Wind direction at Apollo Bay generally moves in a constant cycle around the compass rose in an anti-clockwise direction. It can stay from one direction for days, and sometimes pass through various points on the compass with no pause at all.
Last Friday morning the pressure patterns were configured and moving such that forecasters predicted a light WSW wind around dawn, backing to the SE for a short time, then backing further to the E where it was forecast to stay for at least the rest of the day. The south-easterly wind strength was forecast to be 10-12 knots – strong enough for a hang glider to climb in the rising air flowing up and over the coastal hills (ridge lift).
The coastal hills at Apollo Bay provide ideal ridge soaring conditions for hang gliding when the wind is blowing from the south-east at 12-20 knots. High performance hang gliders can take off in stronger winds. But for hang gliders such as mine, a south-easterly of around 15 knots is ideal.
I drove up the winding road to the launch site not long after dawn. The wind was very light, which was mildly surprising as it was blowing 10 knots on the sea in the bay (and wind speed typically increases with elevation). We watched the wind indicators carefully for some time. Useful information was provided by the direction the clouds were blowing, the direction the boats in the harbour on single moorings were pointing (an excellent indicator of wind at the harbour), variations in surface patterns and texture on the water reservoir, movement in the wind in the trees behind and the bushes and grass beside and in front of us and the state of the surface of the sea (noting in particular, waves, wind lanes and the absence/presence/nature of whitecaps). Over a 90 minute period the wind had short periods of backing from the SW to the SSE and SE with occasional gusts around 10 knots. Eventually it settled in the SE (suitable for launching) and I launched with some optimism of at least maintaining height, and hopefully climbing a little. I turned left after takeoff, flew east down the range of hills and just as I had hoped, climbed gently in smooth rising air. I soared around for half an hour, reaching a maximum height of just over 1000 feet above sea level (200 feet above launch height). The wind then backed around to a more easterly direction, and became a little lighter. Because the ridge lift (and accordingly my altitude) were now reducing, I flew to the beach and landed.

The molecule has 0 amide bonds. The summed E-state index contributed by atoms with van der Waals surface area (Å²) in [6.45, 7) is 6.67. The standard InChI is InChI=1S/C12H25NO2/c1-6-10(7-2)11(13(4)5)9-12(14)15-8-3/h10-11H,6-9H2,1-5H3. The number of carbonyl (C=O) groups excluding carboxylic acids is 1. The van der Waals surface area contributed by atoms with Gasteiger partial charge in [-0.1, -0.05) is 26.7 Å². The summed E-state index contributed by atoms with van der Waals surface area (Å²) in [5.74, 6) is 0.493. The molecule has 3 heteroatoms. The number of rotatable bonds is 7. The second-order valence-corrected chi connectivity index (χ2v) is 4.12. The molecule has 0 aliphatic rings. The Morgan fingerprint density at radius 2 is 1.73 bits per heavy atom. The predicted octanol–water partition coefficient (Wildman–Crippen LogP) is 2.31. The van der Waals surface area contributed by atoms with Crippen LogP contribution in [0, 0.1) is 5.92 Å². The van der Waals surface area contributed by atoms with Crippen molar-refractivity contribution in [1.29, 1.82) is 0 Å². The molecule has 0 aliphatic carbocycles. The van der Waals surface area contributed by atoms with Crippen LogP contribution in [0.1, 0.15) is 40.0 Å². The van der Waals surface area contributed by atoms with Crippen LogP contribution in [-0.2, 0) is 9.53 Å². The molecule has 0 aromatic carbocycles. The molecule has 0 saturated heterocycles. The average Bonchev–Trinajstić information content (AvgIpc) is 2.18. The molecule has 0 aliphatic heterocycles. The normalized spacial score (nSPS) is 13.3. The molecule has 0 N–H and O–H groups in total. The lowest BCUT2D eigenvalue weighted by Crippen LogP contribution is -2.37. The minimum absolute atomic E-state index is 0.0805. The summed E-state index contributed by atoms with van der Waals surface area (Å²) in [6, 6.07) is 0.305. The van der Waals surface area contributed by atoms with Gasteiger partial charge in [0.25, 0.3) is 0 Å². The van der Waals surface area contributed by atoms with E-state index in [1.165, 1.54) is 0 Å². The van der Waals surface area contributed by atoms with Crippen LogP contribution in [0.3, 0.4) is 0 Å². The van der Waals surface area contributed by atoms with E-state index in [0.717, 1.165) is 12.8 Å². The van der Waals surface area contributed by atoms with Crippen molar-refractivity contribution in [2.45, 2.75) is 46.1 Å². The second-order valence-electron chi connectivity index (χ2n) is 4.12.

This was a brief and straightforward flight in a basic model hang glider in good conditions with excellent launch and landing sites. The technical details of the flight are included for any readers unfamiliar with this form of flying who wish to understand a little more about how hang gliders fly. For others, enjoy the photos of a short early morning flight in this beautiful part of the world.
Soaring the Coastal Hills
Approach for Landing on the Beach
A Convenient Destination
With Bruce waiting for me at this beach (we were in touch by UHF radio), the two of us were able to carry the assembled glider over a fence and across the Great Ocean Road to this lovely area of mown lawn. Perfect spot to pack up the glider – much better than doing it on the sand. Also, my house is only 300m up the street from this corner.
The Flight Data
The GPS plot of my flight path on final approach and landing. The 3D town view looks straight up the street in which I live. The slight dog leg I used to lose a bit of height on approach can clearly be seen in the lower right image. Note: the satellite image used was taken before the speed humps (groynes) were put on my sandy runway.
Solid Easterly Blow
Apollo Bay Pedestrian
The eucalypts along Milford Creek beside our house are home to many resident and passing koalas. Seeing and hearing koalas in the trees, on the ground, on the fences and in our garden or on our lawn are all common experiences. This koala is known to us, and he was on his way to cross the road and head half a block south to the trees in his territory.
The lawn art (bottom right) appears occasionally in a Cawood St back yard.